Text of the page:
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Structure of Prototypic Peptide Transporter DtpA from E. coli in Complex with Valganciclovir Provides Insights into Drug Binding of Human PepT1

  • Yonca Ural-Blimke
    Yonca Ural-Blimke
    Centre for Structural Systems Biology (CSSB), DESY and European Molecular Biology Laboratory Hamburg, Notkestrasse 85, D-22607 Hamburg, Germany
  • Ali Flayhan
    Ali Flayhan
    Centre for Structural Systems Biology (CSSB), DESY and European Molecular Biology Laboratory Hamburg, Notkestrasse 85, D-22607 Hamburg, Germany
    More by Ali Flayhan
  • Jan Strauss
    Jan Strauss
    Centre for Structural Systems Biology (CSSB), DESY and European Molecular Biology Laboratory Hamburg, Notkestrasse 85, D-22607 Hamburg, Germany
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  • Vasileios Rantos
    Vasileios Rantos
    Centre for Structural Systems Biology (CSSB), DESY and European Molecular Biology Laboratory Hamburg, Notkestrasse 85, D-22607 Hamburg, Germany
  • Kim Bartels
    Kim Bartels
    Centre for Structural Systems Biology (CSSB), DESY and European Molecular Biology Laboratory Hamburg, Notkestrasse 85, D-22607 Hamburg, Germany
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  • Rolf Nielsen
    Rolf Nielsen
    Centre for Structural Systems Biology (CSSB), DESY and European Molecular Biology Laboratory Hamburg, Notkestrasse 85, D-22607 Hamburg, Germany
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  • Els Pardon
    Els Pardon
    Structural Biology Brussels, Vrije Universiteit Brussel (VUB), Brussels 1050, Belgium
    VIB-VUB Center for Structural Biology, VIB, Brussels 1050, Belgium
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  • Jan Steyaert
    Jan Steyaert
    Structural Biology Brussels, Vrije Universiteit Brussel (VUB), Brussels 1050, Belgium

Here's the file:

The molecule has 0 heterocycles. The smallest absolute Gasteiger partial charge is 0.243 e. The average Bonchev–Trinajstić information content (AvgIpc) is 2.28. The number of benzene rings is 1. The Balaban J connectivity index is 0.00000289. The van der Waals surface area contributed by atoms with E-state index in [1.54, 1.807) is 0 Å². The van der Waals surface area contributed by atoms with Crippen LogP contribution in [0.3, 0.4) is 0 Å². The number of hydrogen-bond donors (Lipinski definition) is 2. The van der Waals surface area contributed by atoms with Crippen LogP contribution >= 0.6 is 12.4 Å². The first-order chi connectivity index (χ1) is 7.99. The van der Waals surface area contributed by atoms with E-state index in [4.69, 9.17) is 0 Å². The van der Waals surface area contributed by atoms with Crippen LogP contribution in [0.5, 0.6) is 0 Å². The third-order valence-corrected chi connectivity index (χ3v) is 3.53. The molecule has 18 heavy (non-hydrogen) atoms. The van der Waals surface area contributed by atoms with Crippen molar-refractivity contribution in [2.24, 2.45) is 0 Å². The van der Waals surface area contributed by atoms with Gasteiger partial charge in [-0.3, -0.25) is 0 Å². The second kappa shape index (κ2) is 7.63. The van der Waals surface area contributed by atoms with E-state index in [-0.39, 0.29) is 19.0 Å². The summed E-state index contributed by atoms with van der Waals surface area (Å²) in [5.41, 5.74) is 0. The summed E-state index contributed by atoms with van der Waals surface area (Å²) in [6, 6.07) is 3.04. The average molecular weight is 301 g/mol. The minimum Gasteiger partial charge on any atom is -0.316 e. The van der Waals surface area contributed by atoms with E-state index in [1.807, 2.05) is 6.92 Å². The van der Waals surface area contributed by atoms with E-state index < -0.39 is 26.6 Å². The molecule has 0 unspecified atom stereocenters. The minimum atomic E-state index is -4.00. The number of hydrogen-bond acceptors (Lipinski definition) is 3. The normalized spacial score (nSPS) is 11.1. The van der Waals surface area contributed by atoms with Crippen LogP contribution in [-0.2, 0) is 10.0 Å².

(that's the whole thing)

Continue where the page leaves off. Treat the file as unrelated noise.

VIB-VUB Center for Structural Biology, VIB, Brussels 1050, Belgium
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  • Jan Kosinski
    Jan Kosinski
    Centre for Structural Systems Biology (CSSB), DESY and European Molecular Biology Laboratory Hamburg, Notkestrasse 85, D-22607 Hamburg, Germany
    Structural and Computational Biology Unit, European Molecular Biology Laboratory, Meyerhofstrasse 1, 69117 Heidelberg, Germany
    More by Jan Kosinski
  • Esben M. Quistgaard
    Esben M. Quistgaard
    Centre for Structural Systems Biology (CSSB), DESY and European Molecular Biology Laboratory Hamburg, Notkestrasse 85, D-22607 Hamburg, Germany
    Department of Medical Biochemistry and Biophysics, Karolinska Institutet, Scheeles väg 2, SE-17177 Stockholm, Sweden
    Department of Molecular Biology and Genetics − DANDRITE, Gustav Wieds Vej 10, Aarhus University, DK-8000 Aarhus C, Denmark
  • , and 
  • Christian Löw*
    Christian Löw
    Centre for Structural Systems Biology (CSSB), DESY and European Molecular Biology Laboratory Hamburg, Notkestrasse 85, D-22607 Hamburg, Germany
    Department of Medical Biochemistry and Biophysics, Karolinska Institutet, Scheeles väg 2, SE-17177 Stockholm, Sweden
    *[email protected]
Cite this: J. Am. Chem. Soc. 2019, 141, 6, 2404–2412
Publication Date (Web):January 15, 2019
https://doi.org/10.1021/jacs.8b11343

Copyright © 2019 American Chemical Society. This publication is licensed under CC-BY.

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Abstract

Members of the solute carrier 15 family (SLC15) transport di- and tripeptides as well as peptidomimetic drugs across the cell membrane. Structures of bacterial homologues have provided valuable information on the binding and transport of their natural substrates, but many do not transport medically relevant drugs. In contrast, a homologue from Escherichia coli, DtpA (dipeptide and tripeptide permease), shows a high similarity to human PepT1 (SLC15A1) in terms of ligand selectivity and transports a similar set of drugs. Here, we present the crystal structure of DtpA in ligand-free form (at 3.30 Å resolution) and in complex with the antiviral prodrug valganciclovir (at 2.65 Å resolution) supported by biochemical data. We show that valganciclovir unexpectedly binds with the ganciclovir moiety mimicking the N-terminal residue of a canonical peptide substrate. On the basis of a homology model we argue that this binding mode also applies to the human PepT1 transporter. Our results provide new insights into the binding mode of prodrugs and will assist the rational design of drugs with improved absorption rates.